A rather dogged and very determined left-hand batsman of medium height and build, Willatt, as can be imagined, was not the most attractive of run getters. Rarely did he produce a glorious cover drive; he rather concentrated on deflections or hooks. In addition to his batting he was an excellent fielder, though he embarrassingly dropped Pat Vaulkhard early on in that cricketer’s most famous innings. Vaulkhard had left Notts for Derbyshire and in 1946 at Trent Bridge hit 264, the highest score of the season and second in Derbyshire's list of high scores; it proved to be his only century and came courtesy of Willatt's drop.

Guy Longfield Willatt was born in The Park, Nottingham on 7 May 1918 and was the son of a local solicitor. Educated at Repton, where he was in the Eleven for three seasons, Wisden commented of him in 1935: “With a sound defence Willatt should, with increasing strength and experience, become really good.”

Going up to St Catherine’s College, Cambridge, he played in the Freshman’s Match in 1938 but only made two first-class appearances for the University that summer. In 1939 he again played once for Cambridge, as well as making his Notts debut on 10 May against the University at Fenner’s, scoring 59.

The outbreak of War saw him commissioned in the Royal Artillery. He served in the North African campaign, where he was considered a rather eccentric soldier. With the end of hostilities, he resumed his studies and gained a regular place in the 1946 Cambridge side. He began the season by hitting a century in the Seniors’ Match and by the end of the year topped the Cambridge batting averages – he was the only undergraduate to score a century and this he made against a very powerful Middlesex side. His 112 lasted four hours and was “a fine display of dogged patience”. Unlike today, the counties then took the matches against Oxford and Cambridge very seriously.

He joined the Notts side during the summer vacation, usually batting at No. 6. Notts had an exceptionally batting line up that year, the first five being Keeton, Harris, Simpson, Hardstaff and Heane.

In 1947 Willatt captained the University and saved his side from defeat at Lord’s with a masterly 90 – about 15,000 spectators watched the first day’s play. With three hundreds, he again led the Cambridge batting averages. Both Bailey and Insole were members of the same side. In July and August, Willatt played ten games for Notts, this time opening the batting with Keeton, Willatt hit two hundreds for Notts, 131 against the formidable Surrey attack of Gover, Bedser and Laker at The Oval and 112 at Northampton. In 22 first-class matches for Notts he had scored 844 runs @24.82.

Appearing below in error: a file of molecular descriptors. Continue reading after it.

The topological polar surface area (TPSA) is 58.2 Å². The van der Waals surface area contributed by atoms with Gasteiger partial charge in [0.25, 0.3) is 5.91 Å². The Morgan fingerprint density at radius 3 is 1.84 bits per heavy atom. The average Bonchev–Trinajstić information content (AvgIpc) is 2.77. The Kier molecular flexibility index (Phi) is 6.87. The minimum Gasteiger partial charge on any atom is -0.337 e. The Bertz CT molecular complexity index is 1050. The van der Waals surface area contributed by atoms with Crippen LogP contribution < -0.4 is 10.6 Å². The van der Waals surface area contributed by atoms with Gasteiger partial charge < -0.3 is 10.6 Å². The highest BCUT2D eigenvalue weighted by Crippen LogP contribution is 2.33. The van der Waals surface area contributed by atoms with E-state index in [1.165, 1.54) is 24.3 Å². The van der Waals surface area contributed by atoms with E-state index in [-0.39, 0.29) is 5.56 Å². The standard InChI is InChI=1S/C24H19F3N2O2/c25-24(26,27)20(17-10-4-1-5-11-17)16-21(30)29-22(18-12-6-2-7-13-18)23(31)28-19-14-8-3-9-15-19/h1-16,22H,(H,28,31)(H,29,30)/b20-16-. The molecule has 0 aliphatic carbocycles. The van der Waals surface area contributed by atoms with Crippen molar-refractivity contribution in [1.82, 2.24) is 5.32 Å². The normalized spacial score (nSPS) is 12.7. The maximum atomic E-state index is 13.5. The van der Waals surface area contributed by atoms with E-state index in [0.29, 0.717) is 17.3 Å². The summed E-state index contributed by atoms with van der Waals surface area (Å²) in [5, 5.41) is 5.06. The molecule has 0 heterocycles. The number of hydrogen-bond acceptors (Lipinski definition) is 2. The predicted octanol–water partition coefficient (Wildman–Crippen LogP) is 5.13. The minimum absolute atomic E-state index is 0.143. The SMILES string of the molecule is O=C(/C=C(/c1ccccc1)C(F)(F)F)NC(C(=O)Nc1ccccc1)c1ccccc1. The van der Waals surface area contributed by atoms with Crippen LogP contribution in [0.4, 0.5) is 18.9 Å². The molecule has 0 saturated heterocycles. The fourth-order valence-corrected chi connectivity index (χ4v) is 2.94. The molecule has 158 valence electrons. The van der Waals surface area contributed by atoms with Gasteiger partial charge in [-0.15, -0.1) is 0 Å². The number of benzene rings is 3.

In September 1947, he took a teaching post at Edinburgh Academy and during 1948 and 1949 played Club Cricket in Scotland – in the later season he hit six hundreds in 12 innings during July and actually captained Scotland, much to the annoyance of some of the natives.

Willatt then returned to his old school, Repton, signing a contract that released him for each summer to play for Derbyshire.  He was supposed to captain the County during August 1950 but in the second over of his debut game – v Warwickshire at Edgbaston – he fractured his left hand and that put him out for the rest of the campaign. His old adversary, Pat Vaulkhard, led Derbyshire in his place!

His leadership of Derbyshire therefore commenced in earnest in 1951, his three years away from first-class cricket showed and in 49 innings he averaged just 17.93. 1952 witnessed a transformation. Not only did Derbyshire rise significantly in the Championship, finishing fourth, but Willatt hit 1,624 runs at an average of 35.30 and was selected to represent Gentleman v Players at Lord’s.

1954 was another good year for both Willatt and Derbyshire. Wisden commented: “Willatt again led Derbyshire with enterprise”. Derbyshire reached third place in the table and possessed, in Gladwin and Jackson, the strongest opening attack in the country.

Willatt then resigned as Derbyshire captain and took a post as headmaster at Heversham Grammar School in the Lake District. His club cricket was now for Kendal CC in the Northern League. He moved to become Headmaster of Pocklington and was still playing club cricket, for the Pixies, at the age of 60.

He retired and moved back to Repton. Derbyshire were soon keen to co-opt him on to their Committee and later he was Chairman of the Cricket Sub-Committee for some years.

Apart from his cricketing ability he gained a soccer blue. His son Jonathan gained a cricket blue in 1989. Guy Willatt died in Derby on 11 June 2003. In total he appeared in 185 first-class fixtures scoring 8,325 runs @29.10.

April  2020